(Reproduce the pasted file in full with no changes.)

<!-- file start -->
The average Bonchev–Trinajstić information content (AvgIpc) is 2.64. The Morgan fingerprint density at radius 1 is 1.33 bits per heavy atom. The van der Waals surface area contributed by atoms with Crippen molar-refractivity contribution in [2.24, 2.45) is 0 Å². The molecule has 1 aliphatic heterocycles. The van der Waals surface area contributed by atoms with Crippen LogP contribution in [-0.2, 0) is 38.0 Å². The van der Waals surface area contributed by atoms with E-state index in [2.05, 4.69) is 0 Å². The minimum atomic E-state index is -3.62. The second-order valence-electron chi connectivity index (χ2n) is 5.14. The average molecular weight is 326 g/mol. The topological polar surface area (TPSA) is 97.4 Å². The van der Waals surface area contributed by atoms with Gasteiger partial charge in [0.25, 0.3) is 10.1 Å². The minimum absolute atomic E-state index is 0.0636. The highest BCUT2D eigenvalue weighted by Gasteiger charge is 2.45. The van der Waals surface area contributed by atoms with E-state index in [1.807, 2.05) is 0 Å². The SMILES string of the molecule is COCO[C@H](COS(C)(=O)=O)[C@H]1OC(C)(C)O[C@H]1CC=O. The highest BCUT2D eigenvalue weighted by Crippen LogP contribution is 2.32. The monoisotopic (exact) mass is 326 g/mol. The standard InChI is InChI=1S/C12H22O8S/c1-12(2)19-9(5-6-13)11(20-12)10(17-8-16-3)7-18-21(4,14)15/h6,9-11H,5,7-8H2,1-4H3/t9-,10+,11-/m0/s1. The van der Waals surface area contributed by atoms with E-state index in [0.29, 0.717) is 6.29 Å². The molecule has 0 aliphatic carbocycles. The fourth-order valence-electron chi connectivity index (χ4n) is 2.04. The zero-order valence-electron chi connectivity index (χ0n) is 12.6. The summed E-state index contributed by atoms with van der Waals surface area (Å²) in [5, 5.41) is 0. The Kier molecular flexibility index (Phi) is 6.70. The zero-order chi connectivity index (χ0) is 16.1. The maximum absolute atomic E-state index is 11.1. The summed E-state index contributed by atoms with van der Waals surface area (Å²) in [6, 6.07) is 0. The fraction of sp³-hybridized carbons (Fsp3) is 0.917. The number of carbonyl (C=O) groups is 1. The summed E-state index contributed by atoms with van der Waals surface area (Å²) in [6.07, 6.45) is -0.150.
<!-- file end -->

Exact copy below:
The average Bonchev–Trinajstić information content (AvgIpc) is 2.64. The Morgan fingerprint density at radius 1 is 1.33 bits per heavy atom. The van der Waals surface area contributed by atoms with Crippen molar-refractivity contribution in [2.24, 2.45) is 0 Å². The molecule has 1 aliphatic heterocycles. The van der Waals surface area contributed by atoms with Crippen LogP contribution in [-0.2, 0) is 38.0 Å². The van der Waals surface area contributed by atoms with E-state index in [2.05, 4.69) is 0 Å². The minimum atomic E-state index is -3.62. The second-order valence-electron chi connectivity index (χ2n) is 5.14. The average molecular weight is 326 g/mol. The topological polar surface area (TPSA) is 97.4 Å². The van der Waals surface area contributed by atoms with Gasteiger partial charge in [0.25, 0.3) is 10.1 Å². The minimum absolute atomic E-state index is 0.0636. The highest BCUT2D eigenvalue weighted by Gasteiger charge is 2.45. The van der Waals surface area contributed by atoms with E-state index in [1.807, 2.05) is 0 Å². The SMILES string of the molecule is COCO[C@H](COS(C)(=O)=O)[C@H]1OC(C)(C)O[C@H]1CC=O. The highest BCUT2D eigenvalue weighted by Crippen LogP contribution is 2.32. The monoisotopic (exact) mass is 326 g/mol. The standard InChI is InChI=1S/C12H22O8S/c1-12(2)19-9(5-6-13)11(20-12)10(17-8-16-3)7-18-21(4,14)15/h6,9-11H,5,7-8H2,1-4H3/t9-,10+,11-/m0/s1. The van der Waals surface area contributed by atoms with E-state index in [0.29, 0.717) is 6.29 Å². The molecule has 0 aliphatic carbocycles. The fourth-order valence-electron chi connectivity index (χ4n) is 2.04. The zero-order valence-electron chi connectivity index (χ0n) is 12.6. The summed E-state index contributed by atoms with van der Waals surface area (Å²) in [5, 5.41) is 0. The Kier molecular flexibility index (Phi) is 6.70. The zero-order chi connectivity index (χ0) is 16.1. The maximum absolute atomic E-state index is 11.1. The summed E-state index contributed by atoms with van der Waals surface area (Å²) in [6, 6.07) is 0. The fraction of sp³-hybridized carbons (Fsp3) is 0.917. The number of carbonyl (C=O) groups is 1. The summed E-state index contributed by atoms with van der Waals surface area (Å²) in [6.07, 6.45) is -0.150.